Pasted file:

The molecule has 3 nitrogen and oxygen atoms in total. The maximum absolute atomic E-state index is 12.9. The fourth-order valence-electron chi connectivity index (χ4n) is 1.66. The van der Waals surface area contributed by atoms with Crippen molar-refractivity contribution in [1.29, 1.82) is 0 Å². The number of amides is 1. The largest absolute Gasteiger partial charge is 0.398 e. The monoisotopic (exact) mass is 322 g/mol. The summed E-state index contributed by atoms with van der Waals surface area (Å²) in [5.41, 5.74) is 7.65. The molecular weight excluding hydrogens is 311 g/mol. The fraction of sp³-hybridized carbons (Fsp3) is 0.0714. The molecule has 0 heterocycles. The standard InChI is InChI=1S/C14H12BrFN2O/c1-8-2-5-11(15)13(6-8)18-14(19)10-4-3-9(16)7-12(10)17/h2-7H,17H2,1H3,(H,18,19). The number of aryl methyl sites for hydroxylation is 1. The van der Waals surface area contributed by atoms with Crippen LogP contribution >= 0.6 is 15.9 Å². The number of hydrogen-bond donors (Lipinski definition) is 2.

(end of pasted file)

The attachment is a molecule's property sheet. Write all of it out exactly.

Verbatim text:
The molecule has 3 nitrogen and oxygen atoms in total. The maximum absolute atomic E-state index is 12.9. The fourth-order valence-electron chi connectivity index (χ4n) is 1.66. The van der Waals surface area contributed by atoms with Crippen molar-refractivity contribution in [1.29, 1.82) is 0 Å². The number of amides is 1. The largest absolute Gasteiger partial charge is 0.398 e. The monoisotopic (exact) mass is 322 g/mol. The summed E-state index contributed by atoms with van der Waals surface area (Å²) in [5.41, 5.74) is 7.65. The molecular weight excluding hydrogens is 311 g/mol. The fraction of sp³-hybridized carbons (Fsp3) is 0.0714. The molecule has 0 heterocycles. The standard InChI is InChI=1S/C14H12BrFN2O/c1-8-2-5-11(15)13(6-8)18-14(19)10-4-3-9(16)7-12(10)17/h2-7H,17H2,1H3,(H,18,19). The number of aryl methyl sites for hydroxylation is 1. The van der Waals surface area contributed by atoms with Crippen LogP contribution >= 0.6 is 15.9 Å². The number of hydrogen-bond donors (Lipinski definition) is 2.